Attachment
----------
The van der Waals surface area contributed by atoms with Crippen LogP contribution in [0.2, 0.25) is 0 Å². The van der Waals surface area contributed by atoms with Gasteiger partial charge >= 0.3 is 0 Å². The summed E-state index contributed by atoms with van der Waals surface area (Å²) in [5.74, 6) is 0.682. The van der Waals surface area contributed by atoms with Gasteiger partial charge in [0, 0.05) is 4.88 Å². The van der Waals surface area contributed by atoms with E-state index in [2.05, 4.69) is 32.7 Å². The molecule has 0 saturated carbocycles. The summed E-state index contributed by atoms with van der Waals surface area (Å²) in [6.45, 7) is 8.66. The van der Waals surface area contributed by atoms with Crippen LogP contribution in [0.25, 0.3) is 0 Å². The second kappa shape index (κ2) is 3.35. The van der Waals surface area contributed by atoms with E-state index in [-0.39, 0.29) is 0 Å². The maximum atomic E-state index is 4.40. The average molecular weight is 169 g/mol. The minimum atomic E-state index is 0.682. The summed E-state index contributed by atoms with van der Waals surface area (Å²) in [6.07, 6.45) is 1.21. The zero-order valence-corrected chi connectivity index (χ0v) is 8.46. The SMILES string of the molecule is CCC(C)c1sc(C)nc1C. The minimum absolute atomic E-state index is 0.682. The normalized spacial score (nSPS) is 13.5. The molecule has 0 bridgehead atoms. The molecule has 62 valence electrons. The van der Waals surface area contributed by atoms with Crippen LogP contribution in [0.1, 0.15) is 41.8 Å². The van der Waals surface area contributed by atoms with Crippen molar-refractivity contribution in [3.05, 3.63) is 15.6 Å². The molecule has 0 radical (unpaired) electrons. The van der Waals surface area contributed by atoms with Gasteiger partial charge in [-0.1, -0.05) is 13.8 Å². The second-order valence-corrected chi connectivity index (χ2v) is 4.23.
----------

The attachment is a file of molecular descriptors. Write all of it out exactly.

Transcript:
The van der Waals surface area contributed by atoms with Crippen LogP contribution in [0.2, 0.25) is 0 Å². The van der Waals surface area contributed by atoms with Gasteiger partial charge >= 0.3 is 0 Å². The summed E-state index contributed by atoms with van der Waals surface area (Å²) in [5.74, 6) is 0.682. The van der Waals surface area contributed by atoms with Gasteiger partial charge in [0, 0.05) is 4.88 Å². The van der Waals surface area contributed by atoms with E-state index in [2.05, 4.69) is 32.7 Å². The molecule has 0 saturated carbocycles. The summed E-state index contributed by atoms with van der Waals surface area (Å²) in [6.45, 7) is 8.66. The van der Waals surface area contributed by atoms with Crippen LogP contribution in [0.25, 0.3) is 0 Å². The second kappa shape index (κ2) is 3.35. The van der Waals surface area contributed by atoms with E-state index in [-0.39, 0.29) is 0 Å². The maximum atomic E-state index is 4.40. The average molecular weight is 169 g/mol. The minimum atomic E-state index is 0.682. The summed E-state index contributed by atoms with van der Waals surface area (Å²) in [6.07, 6.45) is 1.21. The zero-order valence-corrected chi connectivity index (χ0v) is 8.46. The SMILES string of the molecule is CCC(C)c1sc(C)nc1C. The minimum absolute atomic E-state index is 0.682. The normalized spacial score (nSPS) is 13.5. The molecule has 0 bridgehead atoms. The molecule has 62 valence electrons. The van der Waals surface area contributed by atoms with Crippen LogP contribution in [0.1, 0.15) is 41.8 Å². The van der Waals surface area contributed by atoms with Crippen molar-refractivity contribution in [3.05, 3.63) is 15.6 Å². The molecule has 0 radical (unpaired) electrons. The van der Waals surface area contributed by atoms with Gasteiger partial charge in [-0.1, -0.05) is 13.8 Å². The second-order valence-corrected chi connectivity index (χ2v) is 4.23.